1. Patronage (Donation) Based Model
Non-profits often request money from constituents without any promise of a return, such as through donations for example. While this has little to do with small business funding, the concept may work if the funds needed are not that large. For instance, crowdfunding was the answer for one family that has an internet site devoted to showing others how to play games.
Rodney Smith makes videos for a site featuring himself and his children playing board games. Realizing the need for money to keep his site active, he attempted to raise R50,000 in business funding. The response was greater than he anticipated as he received R80,760, all free money.
At the time, the website had around 1,600 followers so most of the donations were small. Because of the amazing response, Smith is anticipating locating retail sponsors and attempting to make the site profitable.
Patronage works best in the local community for small business funding. The definition of local community can be anyone who supports your ideologies or interests and has an internet connection.
Patronage is easier to sell when the small business funding does not support large profits for the business owner. While the business doesn't have to be a non-profit, patronage investors typically look to make the world a better place by way of their donations. They do not mind if the small business funding allows the owner to make a comfortable living, as long as the owner is providing something of value to the community.
Projections for 2012 show almost 38% of crowdfunding worldwide coming by way of donations, so obviously there are many people happy to give without getting anything monetarily in return.
2. Reward Based Model
There are many more reward based crowd source funds than the other three models combined. Small business funding through the reward based model means that those putting money into the project or business are going to get something back.
The volume of money from all reward based crowdfunding worldwide is expected to account for almost 10% of funding received in 2012. This indicates that there are many crowdfunds but most are for small amounts, which is to be expected in small business funding.
Rewards are usually perks for giving money to what is considered a worthy cause. A product produced from donated funds might be sold to the donator at a greatly reduced price, or even given away for free based on how much is donated.
3. Lending Based Model
The second largest group anticipated for 2012 is the lending based crowdfund, with around 36% of the worldwide take projected. This is the closest model to the banking industry, and the more traditional way of small business funding. Investors expect to get their money back with interest.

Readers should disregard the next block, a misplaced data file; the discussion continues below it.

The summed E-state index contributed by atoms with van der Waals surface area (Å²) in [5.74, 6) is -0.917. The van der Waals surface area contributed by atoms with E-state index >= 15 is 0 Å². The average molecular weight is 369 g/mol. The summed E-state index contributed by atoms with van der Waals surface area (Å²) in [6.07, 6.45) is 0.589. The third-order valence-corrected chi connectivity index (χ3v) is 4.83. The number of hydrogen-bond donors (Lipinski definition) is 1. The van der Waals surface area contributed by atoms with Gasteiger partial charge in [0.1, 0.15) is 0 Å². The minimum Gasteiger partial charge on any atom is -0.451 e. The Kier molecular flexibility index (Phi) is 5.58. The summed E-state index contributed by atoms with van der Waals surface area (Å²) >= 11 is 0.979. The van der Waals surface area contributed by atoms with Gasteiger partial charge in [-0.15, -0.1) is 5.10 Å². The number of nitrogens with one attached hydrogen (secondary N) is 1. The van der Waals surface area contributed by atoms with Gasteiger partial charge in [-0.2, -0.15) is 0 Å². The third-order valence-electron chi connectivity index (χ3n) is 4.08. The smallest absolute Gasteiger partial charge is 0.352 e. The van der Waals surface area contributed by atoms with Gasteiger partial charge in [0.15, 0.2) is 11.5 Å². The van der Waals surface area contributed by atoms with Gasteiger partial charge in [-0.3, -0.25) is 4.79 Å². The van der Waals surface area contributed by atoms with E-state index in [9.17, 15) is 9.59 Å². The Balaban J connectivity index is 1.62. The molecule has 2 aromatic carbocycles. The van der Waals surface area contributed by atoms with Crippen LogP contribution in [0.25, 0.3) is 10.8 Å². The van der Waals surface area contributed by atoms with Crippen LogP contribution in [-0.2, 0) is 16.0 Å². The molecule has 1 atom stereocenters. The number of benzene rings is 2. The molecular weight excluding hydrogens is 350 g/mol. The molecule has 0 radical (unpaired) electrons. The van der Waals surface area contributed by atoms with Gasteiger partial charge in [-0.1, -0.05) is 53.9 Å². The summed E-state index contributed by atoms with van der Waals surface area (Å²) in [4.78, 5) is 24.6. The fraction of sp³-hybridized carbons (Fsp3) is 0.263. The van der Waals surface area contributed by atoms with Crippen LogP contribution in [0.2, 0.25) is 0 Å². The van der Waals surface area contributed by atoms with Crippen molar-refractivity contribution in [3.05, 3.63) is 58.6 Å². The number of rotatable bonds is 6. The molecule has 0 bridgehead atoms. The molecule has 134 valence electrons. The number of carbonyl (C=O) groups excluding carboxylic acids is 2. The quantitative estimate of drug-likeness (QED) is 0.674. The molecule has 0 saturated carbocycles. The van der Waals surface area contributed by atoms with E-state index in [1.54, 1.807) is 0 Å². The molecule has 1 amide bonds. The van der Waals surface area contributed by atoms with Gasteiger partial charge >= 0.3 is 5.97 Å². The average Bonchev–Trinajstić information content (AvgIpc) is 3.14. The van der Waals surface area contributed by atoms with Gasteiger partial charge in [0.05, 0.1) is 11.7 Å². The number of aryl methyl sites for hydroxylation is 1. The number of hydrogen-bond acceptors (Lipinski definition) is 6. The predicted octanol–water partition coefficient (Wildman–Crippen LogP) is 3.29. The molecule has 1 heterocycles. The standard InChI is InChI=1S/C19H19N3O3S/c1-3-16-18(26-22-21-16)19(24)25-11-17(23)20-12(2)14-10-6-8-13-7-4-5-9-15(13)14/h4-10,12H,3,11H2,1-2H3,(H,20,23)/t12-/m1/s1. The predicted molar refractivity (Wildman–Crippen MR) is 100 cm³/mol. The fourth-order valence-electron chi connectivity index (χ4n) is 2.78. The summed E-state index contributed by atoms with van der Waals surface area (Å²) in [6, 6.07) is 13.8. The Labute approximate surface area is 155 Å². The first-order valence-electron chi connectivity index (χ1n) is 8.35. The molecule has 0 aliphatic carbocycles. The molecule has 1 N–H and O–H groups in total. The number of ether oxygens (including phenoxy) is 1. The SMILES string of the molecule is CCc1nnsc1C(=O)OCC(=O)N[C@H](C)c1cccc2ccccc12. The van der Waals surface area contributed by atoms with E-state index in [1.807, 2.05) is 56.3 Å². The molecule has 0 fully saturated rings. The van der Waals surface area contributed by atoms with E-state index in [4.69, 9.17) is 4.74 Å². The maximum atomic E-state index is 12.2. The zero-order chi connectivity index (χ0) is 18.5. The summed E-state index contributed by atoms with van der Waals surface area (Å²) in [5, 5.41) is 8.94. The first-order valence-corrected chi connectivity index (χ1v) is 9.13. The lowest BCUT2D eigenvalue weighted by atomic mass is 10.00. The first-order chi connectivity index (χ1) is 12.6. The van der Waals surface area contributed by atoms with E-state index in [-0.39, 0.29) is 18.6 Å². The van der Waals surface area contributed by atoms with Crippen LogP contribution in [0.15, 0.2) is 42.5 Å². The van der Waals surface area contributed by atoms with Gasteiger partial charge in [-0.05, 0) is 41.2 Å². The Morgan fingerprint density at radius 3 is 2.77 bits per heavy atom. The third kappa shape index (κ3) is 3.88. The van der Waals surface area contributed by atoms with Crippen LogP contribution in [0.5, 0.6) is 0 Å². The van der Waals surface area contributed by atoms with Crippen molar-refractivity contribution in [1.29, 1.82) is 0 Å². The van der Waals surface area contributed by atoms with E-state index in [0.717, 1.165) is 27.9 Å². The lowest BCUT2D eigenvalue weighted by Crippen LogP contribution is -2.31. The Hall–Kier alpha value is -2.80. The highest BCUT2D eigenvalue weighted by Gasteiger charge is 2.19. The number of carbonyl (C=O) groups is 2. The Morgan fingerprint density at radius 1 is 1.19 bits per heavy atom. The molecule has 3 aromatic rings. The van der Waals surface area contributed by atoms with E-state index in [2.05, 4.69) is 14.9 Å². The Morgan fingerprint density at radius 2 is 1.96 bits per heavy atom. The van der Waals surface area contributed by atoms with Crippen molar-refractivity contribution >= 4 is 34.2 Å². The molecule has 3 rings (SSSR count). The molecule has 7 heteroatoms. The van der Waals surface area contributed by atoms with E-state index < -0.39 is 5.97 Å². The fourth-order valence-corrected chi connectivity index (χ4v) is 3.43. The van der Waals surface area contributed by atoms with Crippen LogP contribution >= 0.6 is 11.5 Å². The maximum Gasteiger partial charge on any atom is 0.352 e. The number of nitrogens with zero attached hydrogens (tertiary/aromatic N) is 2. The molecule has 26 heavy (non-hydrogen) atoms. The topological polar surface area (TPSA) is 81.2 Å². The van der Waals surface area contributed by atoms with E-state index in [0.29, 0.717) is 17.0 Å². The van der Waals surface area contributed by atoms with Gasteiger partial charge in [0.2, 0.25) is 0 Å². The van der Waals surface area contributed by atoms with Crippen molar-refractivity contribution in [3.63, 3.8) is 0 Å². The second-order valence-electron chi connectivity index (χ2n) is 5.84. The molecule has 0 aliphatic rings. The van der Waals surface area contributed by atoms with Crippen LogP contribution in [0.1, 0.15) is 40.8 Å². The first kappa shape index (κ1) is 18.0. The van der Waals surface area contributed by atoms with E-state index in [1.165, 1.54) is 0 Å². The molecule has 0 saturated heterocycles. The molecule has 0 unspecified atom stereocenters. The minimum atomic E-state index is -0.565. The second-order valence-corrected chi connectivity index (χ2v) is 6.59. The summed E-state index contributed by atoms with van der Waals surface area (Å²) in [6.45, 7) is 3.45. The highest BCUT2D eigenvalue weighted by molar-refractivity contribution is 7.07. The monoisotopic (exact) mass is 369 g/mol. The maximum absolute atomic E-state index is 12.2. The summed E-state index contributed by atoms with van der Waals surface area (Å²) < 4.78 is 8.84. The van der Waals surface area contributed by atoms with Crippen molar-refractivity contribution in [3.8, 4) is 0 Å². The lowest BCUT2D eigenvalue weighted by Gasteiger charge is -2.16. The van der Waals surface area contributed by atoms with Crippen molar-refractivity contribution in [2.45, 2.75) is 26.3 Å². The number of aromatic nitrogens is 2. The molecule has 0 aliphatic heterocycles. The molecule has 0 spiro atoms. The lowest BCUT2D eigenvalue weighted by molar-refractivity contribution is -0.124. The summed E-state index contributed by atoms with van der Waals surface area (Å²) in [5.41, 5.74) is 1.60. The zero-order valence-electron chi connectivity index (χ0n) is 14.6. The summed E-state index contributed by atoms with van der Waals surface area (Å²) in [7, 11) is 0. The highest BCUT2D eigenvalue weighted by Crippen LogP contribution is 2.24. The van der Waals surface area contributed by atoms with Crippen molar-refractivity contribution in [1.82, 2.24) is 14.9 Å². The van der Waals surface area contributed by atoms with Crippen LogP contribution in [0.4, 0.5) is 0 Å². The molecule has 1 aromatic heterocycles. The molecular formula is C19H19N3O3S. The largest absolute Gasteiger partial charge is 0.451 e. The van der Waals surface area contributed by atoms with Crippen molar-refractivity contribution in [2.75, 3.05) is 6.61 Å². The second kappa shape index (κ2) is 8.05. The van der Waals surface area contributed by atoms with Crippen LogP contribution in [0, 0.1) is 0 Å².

A small company that doesn't make the projected profits under this scenario will be faced with losing a great deal, but if profits are more than anticipated, the payback doesn't change.
4. Equity Based Model
Less than 17% of the total funds raised in 2012 are expected to be equity based. This has always been a realistic way of getting funding because both sides gain if the business does well, and both lose if it doesn't. While it might seem that a business owner willing to give away part of the profits is desperate, remember that this is what occurs anytime a business goes public.
Since businesses must have a hefty bottom line to sell shares, the equity based model provides a way for small business funding in similar fashion for companies that are much smaller.
Negotiations are important from the owner's side to ensure that when the funds are raised, the business will still be viable once the investors get their share of the profits. Equity based campaigns are better handled by those with experience in that form of crowdfunding.
Success Stories for Crowdfunding
Maria Schneider wasn't able to raise the capital to make an album. In 2001, she turned to crowdfunding and raised more than $100,000, which was enough to produce "Concert in the Garden." The jazz album went on to win a Grammy Award in 2004, but more importantly than that, the artist gets a much larger share of the revenues than she would have through a contract with a major producer. Schneider's take is that she doesn't have to sell as many CDs to be profitable, as she would have if the record companies had given her a deal.
Steve Taylor from Nashville, Tennessee was attempting to make "Blue Like Jazz," based on the book by the same name. His original backers decided to pull the plug, but Taylor wouldn't give up on the project. Going to the internet, he promised anyone who would donate at least R100 that they would get a personal call from him.
Many of the fans of the book chipped into the fund and he was able to get about R3, 500,000 for the effort. His goal had been a mere R1,250,000. Good to his word, Taylor called each one, making about 3,500 calls over the span of a year.
A big plus for small business funding through crowdfunding is that there are so many creative ways it can be implemented.
These are just two situations that show how crowdfunding can work as a small business funding solution in South Africa the same as it has in Canada, the U.S., and several other places.